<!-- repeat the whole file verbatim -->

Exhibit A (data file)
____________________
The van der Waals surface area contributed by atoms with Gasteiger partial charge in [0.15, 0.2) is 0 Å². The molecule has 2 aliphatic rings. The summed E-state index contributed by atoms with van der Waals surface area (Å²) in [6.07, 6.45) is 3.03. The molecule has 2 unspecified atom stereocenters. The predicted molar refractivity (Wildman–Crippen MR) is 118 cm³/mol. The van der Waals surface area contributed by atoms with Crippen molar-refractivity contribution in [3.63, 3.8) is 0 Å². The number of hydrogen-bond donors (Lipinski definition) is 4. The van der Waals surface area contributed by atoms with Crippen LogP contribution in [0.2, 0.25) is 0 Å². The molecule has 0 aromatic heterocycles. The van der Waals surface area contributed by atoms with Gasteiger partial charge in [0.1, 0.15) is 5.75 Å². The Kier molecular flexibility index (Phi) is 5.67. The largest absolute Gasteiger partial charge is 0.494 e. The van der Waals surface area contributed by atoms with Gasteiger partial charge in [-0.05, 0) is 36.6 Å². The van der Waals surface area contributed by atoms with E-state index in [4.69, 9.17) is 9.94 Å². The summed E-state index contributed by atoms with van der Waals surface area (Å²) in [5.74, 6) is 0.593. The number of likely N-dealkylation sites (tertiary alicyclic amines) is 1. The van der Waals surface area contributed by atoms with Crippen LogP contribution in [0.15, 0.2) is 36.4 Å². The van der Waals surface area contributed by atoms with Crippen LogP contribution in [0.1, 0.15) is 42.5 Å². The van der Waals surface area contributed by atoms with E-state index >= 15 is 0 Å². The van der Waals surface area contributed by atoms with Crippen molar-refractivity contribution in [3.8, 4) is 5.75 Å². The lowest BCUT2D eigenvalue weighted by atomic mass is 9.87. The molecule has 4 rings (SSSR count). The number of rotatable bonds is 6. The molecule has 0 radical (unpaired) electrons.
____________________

The van der Waals surface area contributed by atoms with Gasteiger partial charge in [0.15, 0.2) is 0 Å². The molecule has 2 aliphatic rings. The summed E-state index contributed by atoms with van der Waals surface area (Å²) in [6.07, 6.45) is 3.03. The molecule has 2 unspecified atom stereocenters. The predicted molar refractivity (Wildman–Crippen MR) is 118 cm³/mol. The van der Waals surface area contributed by atoms with Crippen molar-refractivity contribution in [3.63, 3.8) is 0 Å². The number of hydrogen-bond donors (Lipinski definition) is 4. The van der Waals surface area contributed by atoms with Crippen LogP contribution in [0.2, 0.25) is 0 Å². The molecule has 0 aromatic heterocycles. The van der Waals surface area contributed by atoms with Gasteiger partial charge in [0.1, 0.15) is 5.75 Å². The Kier molecular flexibility index (Phi) is 5.67. The largest absolute Gasteiger partial charge is 0.494 e. The van der Waals surface area contributed by atoms with Gasteiger partial charge in [-0.05, 0) is 36.6 Å². The van der Waals surface area contributed by atoms with E-state index in [4.69, 9.17) is 9.94 Å². The summed E-state index contributed by atoms with van der Waals surface area (Å²) in [5.74, 6) is 0.593. The number of likely N-dealkylation sites (tertiary alicyclic amines) is 1. The van der Waals surface area contributed by atoms with Crippen LogP contribution in [0.15, 0.2) is 36.4 Å². The van der Waals surface area contributed by atoms with Crippen LogP contribution in [0.1, 0.15) is 42.5 Å². The van der Waals surface area contributed by atoms with E-state index >= 15 is 0 Å². The van der Waals surface area contributed by atoms with Crippen molar-refractivity contribution in [3.8, 4) is 5.75 Å². The lowest BCUT2D eigenvalue weighted by atomic mass is 9.87. The molecule has 4 rings (SSSR count). The number of rotatable bonds is 6. The molecule has 0 radical (unpaired) electrons.